War never ends quietly. So goes the poster tagline for David Ayer’s rattling, clanking, rumbling, roaring, belching World War 2 movie Fury, a loud, visceral, strangely unaffecting piece of cinema that‘s almost as mechanical as the war machine at it’s heart.

It’s April 1945, the fag end of the war (Hitler killed himself at the end of the month), and the U.S. Army is pushing deep into the heart of a desperate, war-ravaged Germany. When one of his men is killed in action, a bureaucratic error places young, inexperienced, rookie soldier Norman Ellison (Logan Lerman) on the crew of grizzled veteran Sgt. Don “Wardaddy’ Collier (Brad Pitt), commander of the battered Sherman tank nicknamed ‘Fury’. An Army clerk whose only skill is his ability to type 60 words-per-minute (so, not even a particularly good typist then…), Norman is ill-equipped for the violence and brutality of war but Wardaddy and his battle-hardened crew will make a man of him even if it kills him and his blooding comes when the crew of the Fury are sent on a last-ditch suicide mission to defend a strategic crossroads. Outnumbered and outgunned, forced to battle alone, Wardaddy and his men must make a desperate last stand against overwhelming odds to halt a superior Nazi counter attack…

“Ideals are peaceful. History is violent,” Brad Pitt’s borderline psychotic, melancholy surrogate father-figure (it’s even in his name, Wardaddy) tells Logan Lerman’s fresh-faced rookie right before he gets him laid by a nice, clean, young disposable fräulein (Alicia von Rittberg) whose favours are purchased for the price of a couple of eggs. Yup, war is indeed Hell but, despite Fury’s macho, muddy, blood-and-guts, splatterporn aesthetic, it’s worth remembering that writer/director David Ayer also penned the risible U-571. History may be violent but, despite its nods towards realism (lynched civilians swinging from lampposts, ruined villages, scorched earth battlefields and children press-ganged into combat), brothers and sisters, Fury isn’t history; it’s an old-fashioned, by-the-numbers Men-On-A-Mission war flick, a po-faced, humourless descendant of Where Eagles Dare or The Dirty Dozen that strives for the violent poetry of Peckinpah’s Cross Of Iron but falls rather closer to the vicious schmaltz of Spielberg’s Saving Private Ryan, a throwback to the last time when America was involved in an intellectually, morally and politically unambiguous conflict; killing Krauts being far more acceptable to an audience than the more troublesome imperialistic implications of killing insurgents.

So, Pitt’s Wardaddy, despite his Dalston Hipster Twat haircut and bloodthirsty tendency to commit war crimes, is equal parts every tough sergeant Aldo Ray ever played with a generous scoop of Lee Marvin in The Big Red One and a tortured surface sprinkling of the burnt-out cases essayed by James Coburn in Cross Of Iron or Tom Hanks in Saving Private Ryan. Logan Lerman is every fresh-faced rookie, every cinematic FNG, who must learn the rites of Manhood through baptism in the fires of War, a journey little different than that of young Henry Fleming in Stephen Crane’s The Red Badge Of Courage. The rest of the crew are a selection of the usual suspects; there’s the Gospel-greedy one (Shia LaBeouf), the loudmouthed, bullying redneck (Jon Bernthal) and the ethnic one (Michael Pena). The enemy are faceless stormtroopers to be mown down by Pitt’s Sgt. Rock and his band of G.I. Joes.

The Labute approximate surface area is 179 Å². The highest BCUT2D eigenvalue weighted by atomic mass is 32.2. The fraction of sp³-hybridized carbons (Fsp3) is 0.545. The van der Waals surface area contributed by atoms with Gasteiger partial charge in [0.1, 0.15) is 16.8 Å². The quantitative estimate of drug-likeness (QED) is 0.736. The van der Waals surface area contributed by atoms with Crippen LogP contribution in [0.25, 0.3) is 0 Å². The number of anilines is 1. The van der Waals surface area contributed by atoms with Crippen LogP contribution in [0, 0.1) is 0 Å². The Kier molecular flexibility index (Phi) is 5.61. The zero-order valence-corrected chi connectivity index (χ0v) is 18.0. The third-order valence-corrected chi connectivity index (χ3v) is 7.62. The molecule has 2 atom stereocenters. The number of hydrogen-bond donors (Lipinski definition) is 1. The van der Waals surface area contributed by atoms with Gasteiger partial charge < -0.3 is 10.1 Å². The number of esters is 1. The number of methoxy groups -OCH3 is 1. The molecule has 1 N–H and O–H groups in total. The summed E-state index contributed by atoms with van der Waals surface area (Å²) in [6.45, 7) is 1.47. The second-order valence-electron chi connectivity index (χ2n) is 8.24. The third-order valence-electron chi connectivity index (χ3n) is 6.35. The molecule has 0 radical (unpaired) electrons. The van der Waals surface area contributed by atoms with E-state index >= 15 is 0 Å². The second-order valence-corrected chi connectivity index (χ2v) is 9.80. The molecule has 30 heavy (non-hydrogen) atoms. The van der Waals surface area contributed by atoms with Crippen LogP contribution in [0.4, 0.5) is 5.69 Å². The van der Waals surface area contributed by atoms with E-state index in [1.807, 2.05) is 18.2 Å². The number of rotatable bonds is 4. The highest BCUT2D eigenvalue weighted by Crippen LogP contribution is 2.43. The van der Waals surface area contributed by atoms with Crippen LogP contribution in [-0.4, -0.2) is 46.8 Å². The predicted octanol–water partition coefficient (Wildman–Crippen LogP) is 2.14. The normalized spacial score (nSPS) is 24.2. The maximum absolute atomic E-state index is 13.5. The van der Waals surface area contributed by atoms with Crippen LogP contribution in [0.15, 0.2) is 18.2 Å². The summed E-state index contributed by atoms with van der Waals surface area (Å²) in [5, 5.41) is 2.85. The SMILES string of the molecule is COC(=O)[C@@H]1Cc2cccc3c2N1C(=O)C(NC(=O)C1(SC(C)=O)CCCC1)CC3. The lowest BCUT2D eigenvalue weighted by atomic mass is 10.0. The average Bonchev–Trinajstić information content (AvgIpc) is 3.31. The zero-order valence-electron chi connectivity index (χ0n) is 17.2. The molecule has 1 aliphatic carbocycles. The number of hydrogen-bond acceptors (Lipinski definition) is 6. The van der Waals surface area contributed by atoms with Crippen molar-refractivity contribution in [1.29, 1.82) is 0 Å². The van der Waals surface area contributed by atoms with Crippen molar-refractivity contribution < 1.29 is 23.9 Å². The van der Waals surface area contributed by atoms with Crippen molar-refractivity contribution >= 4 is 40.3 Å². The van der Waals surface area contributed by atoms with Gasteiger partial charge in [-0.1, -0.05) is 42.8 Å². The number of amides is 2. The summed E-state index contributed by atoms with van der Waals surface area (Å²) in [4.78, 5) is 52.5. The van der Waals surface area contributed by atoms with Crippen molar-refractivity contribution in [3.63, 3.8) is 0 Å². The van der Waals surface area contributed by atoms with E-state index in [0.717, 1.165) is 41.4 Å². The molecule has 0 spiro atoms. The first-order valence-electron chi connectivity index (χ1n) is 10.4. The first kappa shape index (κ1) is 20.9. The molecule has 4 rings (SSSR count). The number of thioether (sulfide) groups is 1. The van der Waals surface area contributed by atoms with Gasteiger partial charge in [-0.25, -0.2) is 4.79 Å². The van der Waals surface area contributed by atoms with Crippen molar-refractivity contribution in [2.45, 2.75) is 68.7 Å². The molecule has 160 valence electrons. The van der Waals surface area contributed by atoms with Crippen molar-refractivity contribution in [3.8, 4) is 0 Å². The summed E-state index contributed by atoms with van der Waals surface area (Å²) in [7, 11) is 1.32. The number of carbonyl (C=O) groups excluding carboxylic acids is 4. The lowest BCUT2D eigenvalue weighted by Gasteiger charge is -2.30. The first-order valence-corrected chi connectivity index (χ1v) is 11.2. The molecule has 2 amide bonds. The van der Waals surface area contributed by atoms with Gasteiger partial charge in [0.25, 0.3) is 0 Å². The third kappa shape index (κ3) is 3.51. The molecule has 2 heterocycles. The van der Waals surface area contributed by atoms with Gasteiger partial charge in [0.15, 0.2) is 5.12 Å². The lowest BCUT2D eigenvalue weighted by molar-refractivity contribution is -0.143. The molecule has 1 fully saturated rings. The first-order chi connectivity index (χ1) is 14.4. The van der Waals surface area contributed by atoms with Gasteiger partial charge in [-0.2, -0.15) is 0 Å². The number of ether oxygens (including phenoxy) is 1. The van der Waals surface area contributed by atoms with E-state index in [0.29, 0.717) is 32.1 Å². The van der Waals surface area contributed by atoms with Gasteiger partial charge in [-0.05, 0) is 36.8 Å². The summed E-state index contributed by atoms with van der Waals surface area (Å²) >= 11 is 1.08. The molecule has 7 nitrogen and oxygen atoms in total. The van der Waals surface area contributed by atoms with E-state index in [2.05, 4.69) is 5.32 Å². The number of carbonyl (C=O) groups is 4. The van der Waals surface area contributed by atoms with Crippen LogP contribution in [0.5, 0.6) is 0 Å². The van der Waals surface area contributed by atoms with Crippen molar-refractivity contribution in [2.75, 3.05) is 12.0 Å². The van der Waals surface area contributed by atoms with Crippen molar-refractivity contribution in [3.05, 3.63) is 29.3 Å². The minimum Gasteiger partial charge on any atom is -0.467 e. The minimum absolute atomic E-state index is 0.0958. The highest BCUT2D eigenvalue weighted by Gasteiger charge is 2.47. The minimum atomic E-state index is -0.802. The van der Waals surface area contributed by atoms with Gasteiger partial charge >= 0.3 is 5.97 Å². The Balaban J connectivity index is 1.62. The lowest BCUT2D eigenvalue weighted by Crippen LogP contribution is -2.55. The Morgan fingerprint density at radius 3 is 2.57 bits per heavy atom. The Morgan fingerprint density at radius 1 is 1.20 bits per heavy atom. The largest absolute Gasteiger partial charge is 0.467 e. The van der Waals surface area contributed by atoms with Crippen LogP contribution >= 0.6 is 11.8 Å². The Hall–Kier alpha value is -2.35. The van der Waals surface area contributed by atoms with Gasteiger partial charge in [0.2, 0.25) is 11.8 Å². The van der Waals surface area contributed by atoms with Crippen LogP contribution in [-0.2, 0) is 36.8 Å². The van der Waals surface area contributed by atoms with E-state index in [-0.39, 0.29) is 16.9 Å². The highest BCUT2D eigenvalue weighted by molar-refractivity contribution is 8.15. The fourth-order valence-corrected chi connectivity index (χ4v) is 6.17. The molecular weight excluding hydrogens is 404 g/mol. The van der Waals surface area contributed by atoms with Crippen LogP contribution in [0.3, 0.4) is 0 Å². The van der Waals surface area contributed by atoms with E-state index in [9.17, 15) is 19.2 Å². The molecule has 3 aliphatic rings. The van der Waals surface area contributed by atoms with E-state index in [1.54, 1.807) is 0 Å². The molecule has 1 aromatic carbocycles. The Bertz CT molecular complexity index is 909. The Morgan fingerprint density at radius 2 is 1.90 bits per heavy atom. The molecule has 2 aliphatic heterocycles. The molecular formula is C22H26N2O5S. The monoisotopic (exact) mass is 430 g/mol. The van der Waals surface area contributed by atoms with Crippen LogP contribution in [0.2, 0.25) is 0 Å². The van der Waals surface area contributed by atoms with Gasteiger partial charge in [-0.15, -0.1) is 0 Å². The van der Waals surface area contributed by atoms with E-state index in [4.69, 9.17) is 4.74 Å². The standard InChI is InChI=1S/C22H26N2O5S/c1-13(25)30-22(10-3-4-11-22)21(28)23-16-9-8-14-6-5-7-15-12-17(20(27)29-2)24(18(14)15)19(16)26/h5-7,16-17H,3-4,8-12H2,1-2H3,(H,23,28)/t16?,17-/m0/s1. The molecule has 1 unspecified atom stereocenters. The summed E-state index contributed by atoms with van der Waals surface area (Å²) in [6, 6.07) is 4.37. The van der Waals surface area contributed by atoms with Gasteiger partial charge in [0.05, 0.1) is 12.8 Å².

For a movie about a tank, there’s remarkably little tank-on-tank action; just one skirmish where Pitt’s platoon is almost wiped out by a sole, superior German tank. The Fury never becomes a character in the way the tank in Israeli war movie Lebanon does or the submarine in Das Boot. There’s no real sense of claustrophobia, the crew spending far too much time out in the fresh air rather than the dank, rattling gloom for it to feel either like a place of threat or of safety, the protagonists even popping in and out in the midst of a firefight to scavenge ammunition. And just what kind of grizzled warrior leaves their spare bullets outside the womblike safety of their perfectly good tank in the middle of a battle anyway?

Fury’s a cartoon, a comic book war movie for the Saw generation with the depth of a Commando comic. Heads are blown off, men burn alive, limbs are sawn off by machine gun fire. Lerman’s first job on joining the tank crew is to sponge the remains of his predecessor’s face off his seat. Bodies are mashed into the soupy mud. The violence is nasty and it’s leering and it’s voyeuristic, the action scenes intense and furious but uninvolving. God may be in the details, the weapons and uniforms and deficiencies of the hardware may be well researched, but it’s hard to care about Ayer’s 2D stereotypes. Why should we? Ayer obviously doesn’t, being far more interested in the fetishisation of war than in creating believable, relatable, likeable characters. It’s little wonder then that Shia LaBeouf went to the lengths of stabbing himself repeatedly in the face for the length of the shoot in order to find his character; it obviously wasn’t on the page.

War never ends quietly. There’s plenty of sound in Fury but it mostly signifies nothing.

Movie Review: Fury
A cartoon, comic-book war movie with a real nasty streak
3.0Overall Score
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